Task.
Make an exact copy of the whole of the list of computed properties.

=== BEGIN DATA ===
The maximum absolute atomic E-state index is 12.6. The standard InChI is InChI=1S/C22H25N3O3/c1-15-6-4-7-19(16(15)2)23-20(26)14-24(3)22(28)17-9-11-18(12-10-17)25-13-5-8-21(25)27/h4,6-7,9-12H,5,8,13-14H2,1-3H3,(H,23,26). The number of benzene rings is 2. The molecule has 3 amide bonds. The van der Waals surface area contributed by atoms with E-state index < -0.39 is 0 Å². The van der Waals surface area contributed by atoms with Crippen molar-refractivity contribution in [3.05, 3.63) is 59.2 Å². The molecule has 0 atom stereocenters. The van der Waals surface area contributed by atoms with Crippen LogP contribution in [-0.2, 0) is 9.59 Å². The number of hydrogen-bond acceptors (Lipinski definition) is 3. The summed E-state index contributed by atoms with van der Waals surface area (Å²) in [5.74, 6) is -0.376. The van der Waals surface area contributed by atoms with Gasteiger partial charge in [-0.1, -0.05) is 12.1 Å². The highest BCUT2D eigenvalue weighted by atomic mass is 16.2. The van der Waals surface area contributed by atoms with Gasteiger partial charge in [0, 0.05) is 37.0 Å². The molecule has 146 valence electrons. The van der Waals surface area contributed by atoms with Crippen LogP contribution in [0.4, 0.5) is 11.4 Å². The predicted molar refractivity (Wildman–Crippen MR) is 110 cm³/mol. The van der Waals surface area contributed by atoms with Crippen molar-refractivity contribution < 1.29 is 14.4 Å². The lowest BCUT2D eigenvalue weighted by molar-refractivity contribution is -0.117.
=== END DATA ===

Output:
The maximum absolute atomic E-state index is 12.6. The standard InChI is InChI=1S/C22H25N3O3/c1-15-6-4-7-19(16(15)2)23-20(26)14-24(3)22(28)17-9-11-18(12-10-17)25-13-5-8-21(25)27/h4,6-7,9-12H,5,8,13-14H2,1-3H3,(H,23,26). The number of benzene rings is 2. The molecule has 3 amide bonds. The van der Waals surface area contributed by atoms with E-state index < -0.39 is 0 Å². The van der Waals surface area contributed by atoms with Crippen molar-refractivity contribution in [3.05, 3.63) is 59.2 Å². The molecule has 0 atom stereocenters. The van der Waals surface area contributed by atoms with Crippen LogP contribution in [-0.2, 0) is 9.59 Å². The number of hydrogen-bond acceptors (Lipinski definition) is 3. The summed E-state index contributed by atoms with van der Waals surface area (Å²) in [5.74, 6) is -0.376. The van der Waals surface area contributed by atoms with Gasteiger partial charge in [-0.1, -0.05) is 12.1 Å². The highest BCUT2D eigenvalue weighted by atomic mass is 16.2. The van der Waals surface area contributed by atoms with Gasteiger partial charge in [0, 0.05) is 37.0 Å². The molecule has 146 valence electrons. The van der Waals surface area contributed by atoms with Crippen LogP contribution in [0.4, 0.5) is 11.4 Å². The predicted molar refractivity (Wildman–Crippen MR) is 110 cm³/mol. The van der Waals surface area contributed by atoms with Crippen molar-refractivity contribution < 1.29 is 14.4 Å². The lowest BCUT2D eigenvalue weighted by molar-refractivity contribution is -0.117.